Uropathology

Cas 0811738

Liens et agrandissements sur : images et texte en bleu. Links - Zoom: pictures and highlighted text.
 

Sujet de 27 ans se présentant une tumeur testiculaire douloureuse. Serologie négative.

 

27 yo male complaining of a painful testicular tumour. Serology negative.

 
  Orchidectomie.   Orchidectomy.  
     
      Zone 1  
     
  Zone 2   Zone 3  
     
  Zone 3   Zone 3  
     
     
 

Zone compacte autour du foyer 3

Dense whitish area around zone 3

   
         
     
         
     
  Réticuline   Reticulin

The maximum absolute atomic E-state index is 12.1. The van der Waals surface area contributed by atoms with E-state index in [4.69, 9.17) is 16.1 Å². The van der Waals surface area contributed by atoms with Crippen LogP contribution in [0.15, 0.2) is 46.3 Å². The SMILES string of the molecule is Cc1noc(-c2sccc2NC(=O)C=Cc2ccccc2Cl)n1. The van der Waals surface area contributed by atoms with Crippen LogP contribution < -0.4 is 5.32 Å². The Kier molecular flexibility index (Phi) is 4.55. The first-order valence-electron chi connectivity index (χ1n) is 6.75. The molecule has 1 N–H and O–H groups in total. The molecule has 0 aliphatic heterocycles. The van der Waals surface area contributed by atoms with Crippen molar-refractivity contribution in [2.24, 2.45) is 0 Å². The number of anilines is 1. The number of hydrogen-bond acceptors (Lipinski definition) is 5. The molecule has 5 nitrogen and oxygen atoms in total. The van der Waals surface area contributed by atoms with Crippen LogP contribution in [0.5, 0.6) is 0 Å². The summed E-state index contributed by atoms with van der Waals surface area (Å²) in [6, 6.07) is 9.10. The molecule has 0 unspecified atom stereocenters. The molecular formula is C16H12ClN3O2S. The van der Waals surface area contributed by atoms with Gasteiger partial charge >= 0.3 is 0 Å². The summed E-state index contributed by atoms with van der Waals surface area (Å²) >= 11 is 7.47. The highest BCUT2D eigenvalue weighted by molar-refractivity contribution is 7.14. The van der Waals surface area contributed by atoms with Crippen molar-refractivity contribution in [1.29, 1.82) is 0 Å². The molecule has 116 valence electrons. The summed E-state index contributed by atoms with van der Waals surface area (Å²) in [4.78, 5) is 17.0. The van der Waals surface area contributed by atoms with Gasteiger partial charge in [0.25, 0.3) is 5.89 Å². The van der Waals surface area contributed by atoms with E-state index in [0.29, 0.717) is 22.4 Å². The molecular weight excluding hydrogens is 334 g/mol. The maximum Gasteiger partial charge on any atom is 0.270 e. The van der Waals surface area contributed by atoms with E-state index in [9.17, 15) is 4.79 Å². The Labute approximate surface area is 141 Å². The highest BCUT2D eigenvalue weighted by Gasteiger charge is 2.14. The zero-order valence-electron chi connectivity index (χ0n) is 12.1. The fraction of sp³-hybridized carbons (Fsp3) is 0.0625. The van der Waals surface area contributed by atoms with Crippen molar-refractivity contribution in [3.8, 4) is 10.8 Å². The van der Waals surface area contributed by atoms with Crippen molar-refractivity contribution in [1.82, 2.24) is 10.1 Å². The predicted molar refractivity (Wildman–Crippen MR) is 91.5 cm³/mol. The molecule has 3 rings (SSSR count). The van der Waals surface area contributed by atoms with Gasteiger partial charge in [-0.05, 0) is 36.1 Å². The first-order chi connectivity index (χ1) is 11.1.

Périphérie de la zone 3   Periphery of the zone 3  
     
  Cytokératine   Cytokeratin  
     
  Actine muscle lisse   Smooth muscle actin  
     
  Calrétinine   Calretinin  
 

Diagnostic proposé:

 

 

 

 

 

 

 

 

 

 

Tumeur adénomatoïde infarcie.

 

Proposed diagnosis:

 

 

 

 

 

 

 

 

 

 

Infarcted adenomatoid tumour.

 
  Arguments      
  dans le texte de réference ci-dessous, en gras   Highlighted in the text of the reference below  
  References and Abstracts  

Infarcted adenomatoid tumor: a report of five cases of a facet of a benign neoplasm that may cause diagnostic difficulty.

  Am J Surg Pathol. 2004 Jan;28(1):77-83  
 

Skinnider BF, Young RH.Department of Pathology and Laboratory Medicine, Vancouver Hospital and Health Sciences Center, and University of British Columbia, Vancouver, British Columbia, Canada. bskinnid@vanhosp.bc.ca